The benefit of interest-only mortgages is that early payments made during the interest-only period are generally lower than later payments, which gives you flexibility in the earlier years as you don’t have to make repayments towards the principal portion of the loan, which can lower your payments.
However, it’s important to realise that interest-only mortgages represent a higher risk for lenders and can therefore be subject to higher interest rates.
5. Negative amortization mortgage
Negative amortization occurs when the periodic payment does not cover the interest due for the respective loan period. The unpaid interest is then capitalized and accrued into the outstanding loan balance. This means that the principal amount of the loan increases by the amount of unpaid interest on a monthly basis.
6. Balloon payment mortgage
Although more common in commercial rather than residential real estate, balloon payment mortgages may come with a fixed or adjustable interest rate.
Balloon payment mortgages do not amortize over the term of the loan, which leaves a balance amount due at maturity. The name “balloon payment mortgage” is based on the large size of the final payment.
Interest rates vs APR
The annual percentage rate (APR) represents the effective interest rate that a borrower will pay on a mortgage, which takes into account ad hoc fees and transaction costs. The interest rate, on the other hand, is a fee on borrowed funds, which does not take into account transaction costs.
As a result, the APR is generally higher than the standard interest rate as the APR represents the “true cost” of the mortgage. The APR allows borrowers to better compare different mortgage products since many lenders have different fee structures.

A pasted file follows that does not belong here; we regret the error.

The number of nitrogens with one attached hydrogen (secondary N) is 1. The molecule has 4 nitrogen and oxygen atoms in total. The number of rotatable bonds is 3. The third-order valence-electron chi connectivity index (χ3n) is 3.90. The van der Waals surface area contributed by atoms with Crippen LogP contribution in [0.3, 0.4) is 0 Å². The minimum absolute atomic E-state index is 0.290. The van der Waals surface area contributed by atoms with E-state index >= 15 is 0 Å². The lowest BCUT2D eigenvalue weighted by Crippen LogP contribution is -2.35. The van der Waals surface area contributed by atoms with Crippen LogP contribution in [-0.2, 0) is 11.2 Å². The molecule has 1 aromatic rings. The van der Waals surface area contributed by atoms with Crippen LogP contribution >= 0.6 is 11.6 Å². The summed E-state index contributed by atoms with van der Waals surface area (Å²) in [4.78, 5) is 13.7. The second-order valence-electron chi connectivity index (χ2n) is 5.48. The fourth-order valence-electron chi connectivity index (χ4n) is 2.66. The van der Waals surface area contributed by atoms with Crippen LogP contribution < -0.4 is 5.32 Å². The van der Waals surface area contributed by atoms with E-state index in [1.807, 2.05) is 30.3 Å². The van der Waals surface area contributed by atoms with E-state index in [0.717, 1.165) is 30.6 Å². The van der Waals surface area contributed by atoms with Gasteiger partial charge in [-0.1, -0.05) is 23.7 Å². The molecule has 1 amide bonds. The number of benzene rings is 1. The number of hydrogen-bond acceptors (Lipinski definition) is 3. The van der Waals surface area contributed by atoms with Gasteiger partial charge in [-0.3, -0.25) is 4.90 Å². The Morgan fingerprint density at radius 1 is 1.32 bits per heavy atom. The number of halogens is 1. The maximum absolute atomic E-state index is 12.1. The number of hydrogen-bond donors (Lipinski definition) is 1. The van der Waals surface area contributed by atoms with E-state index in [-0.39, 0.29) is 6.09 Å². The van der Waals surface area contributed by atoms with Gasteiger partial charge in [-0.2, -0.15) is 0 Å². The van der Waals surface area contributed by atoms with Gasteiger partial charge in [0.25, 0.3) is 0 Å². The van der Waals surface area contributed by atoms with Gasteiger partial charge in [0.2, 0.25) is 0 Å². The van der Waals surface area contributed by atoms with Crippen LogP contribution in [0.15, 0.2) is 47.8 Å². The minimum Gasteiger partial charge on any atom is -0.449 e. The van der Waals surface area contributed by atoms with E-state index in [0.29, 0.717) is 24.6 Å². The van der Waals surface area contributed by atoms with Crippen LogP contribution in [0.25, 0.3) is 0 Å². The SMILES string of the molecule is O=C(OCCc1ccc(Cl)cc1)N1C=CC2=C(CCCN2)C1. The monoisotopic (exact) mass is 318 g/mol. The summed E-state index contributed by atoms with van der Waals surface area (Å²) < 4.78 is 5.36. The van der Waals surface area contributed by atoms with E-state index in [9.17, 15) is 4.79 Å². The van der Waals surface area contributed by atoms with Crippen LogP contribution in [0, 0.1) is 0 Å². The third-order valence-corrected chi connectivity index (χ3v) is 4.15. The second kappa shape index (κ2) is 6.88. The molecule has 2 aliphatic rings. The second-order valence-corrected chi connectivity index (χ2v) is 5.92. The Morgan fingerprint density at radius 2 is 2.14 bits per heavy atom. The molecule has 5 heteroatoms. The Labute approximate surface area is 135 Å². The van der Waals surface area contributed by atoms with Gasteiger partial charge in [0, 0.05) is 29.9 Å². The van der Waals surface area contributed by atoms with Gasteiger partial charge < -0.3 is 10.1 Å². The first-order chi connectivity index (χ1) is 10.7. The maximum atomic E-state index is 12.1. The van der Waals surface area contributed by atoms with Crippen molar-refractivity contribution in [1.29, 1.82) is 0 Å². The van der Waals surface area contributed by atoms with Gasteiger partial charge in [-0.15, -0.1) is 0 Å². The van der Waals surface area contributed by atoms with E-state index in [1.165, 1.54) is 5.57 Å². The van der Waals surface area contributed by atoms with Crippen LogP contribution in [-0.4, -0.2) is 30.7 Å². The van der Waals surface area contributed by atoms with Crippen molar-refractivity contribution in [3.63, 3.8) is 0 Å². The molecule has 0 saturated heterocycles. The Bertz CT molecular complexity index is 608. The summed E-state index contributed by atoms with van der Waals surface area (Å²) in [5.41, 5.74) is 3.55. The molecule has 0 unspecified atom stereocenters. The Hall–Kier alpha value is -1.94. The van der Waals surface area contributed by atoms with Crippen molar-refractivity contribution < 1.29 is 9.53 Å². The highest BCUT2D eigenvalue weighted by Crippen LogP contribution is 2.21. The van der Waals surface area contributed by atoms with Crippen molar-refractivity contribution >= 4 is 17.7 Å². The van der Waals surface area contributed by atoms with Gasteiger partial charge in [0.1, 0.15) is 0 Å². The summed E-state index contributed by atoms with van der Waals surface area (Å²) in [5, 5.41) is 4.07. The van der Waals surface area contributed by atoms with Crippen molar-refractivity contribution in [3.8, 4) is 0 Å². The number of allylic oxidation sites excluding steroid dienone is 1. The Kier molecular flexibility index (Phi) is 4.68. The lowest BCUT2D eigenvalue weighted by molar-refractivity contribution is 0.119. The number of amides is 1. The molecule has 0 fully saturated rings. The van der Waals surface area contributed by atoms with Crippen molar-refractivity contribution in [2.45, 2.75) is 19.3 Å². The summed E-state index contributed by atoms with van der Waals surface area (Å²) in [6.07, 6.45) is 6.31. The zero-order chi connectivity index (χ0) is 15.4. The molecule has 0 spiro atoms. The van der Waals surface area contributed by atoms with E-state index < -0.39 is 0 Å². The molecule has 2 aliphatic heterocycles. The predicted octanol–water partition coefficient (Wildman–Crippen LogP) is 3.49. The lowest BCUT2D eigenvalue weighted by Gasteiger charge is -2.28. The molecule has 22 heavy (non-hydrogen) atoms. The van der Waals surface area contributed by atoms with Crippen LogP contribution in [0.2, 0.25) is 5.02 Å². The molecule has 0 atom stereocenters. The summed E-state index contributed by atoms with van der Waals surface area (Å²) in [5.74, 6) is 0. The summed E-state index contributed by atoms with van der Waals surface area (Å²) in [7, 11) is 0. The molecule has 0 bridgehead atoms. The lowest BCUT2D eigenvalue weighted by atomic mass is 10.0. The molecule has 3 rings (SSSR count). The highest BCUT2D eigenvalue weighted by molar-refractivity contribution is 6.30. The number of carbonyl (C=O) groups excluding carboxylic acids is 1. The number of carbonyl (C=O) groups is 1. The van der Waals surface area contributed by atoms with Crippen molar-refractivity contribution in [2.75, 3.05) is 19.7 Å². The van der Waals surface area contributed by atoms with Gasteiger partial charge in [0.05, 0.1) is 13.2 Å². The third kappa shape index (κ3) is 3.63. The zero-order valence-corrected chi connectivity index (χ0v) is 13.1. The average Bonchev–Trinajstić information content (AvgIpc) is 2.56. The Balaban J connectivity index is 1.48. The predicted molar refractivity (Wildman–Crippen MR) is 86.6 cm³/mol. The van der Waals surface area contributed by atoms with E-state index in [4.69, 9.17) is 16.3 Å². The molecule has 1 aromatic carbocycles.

Conforming vs non-conforming mortgages
If a mortgage satisfies the requirements set out by government-sponsored enterprises such as the Federal National Mortgage Association (also known as Fannie Mae) and Freddie Mac, it is considered to be a conforming mortgage.
One way to determine whether or not a mortgage product is conforming or non-conforming is the loan amount offered by the lender. Normally a mortgage with a loan amount less than $417,000 is considered to be a conforming product.
Be mindful that if your loan amount nears the conforming loan limit, you could significantly lower your mortgage rate by dropping your loan amount by just a couple of thousand dollars.
How can I apply for a mortgage?
If you’d like to apply for a mortgage, you’ll typically need to work with either an underwriter that works for a bank or a mortgage broker who can assess your borrowing needs to help you find the right loan.
When completing the application, and depending on whether it’s a low doc or full doc loan, you’ll generally need to provide:
- Personal details (identity and residential verification).
- Financial account details (any loans or debts you may have).
- A completed credit check.
- Evidence of income and employment.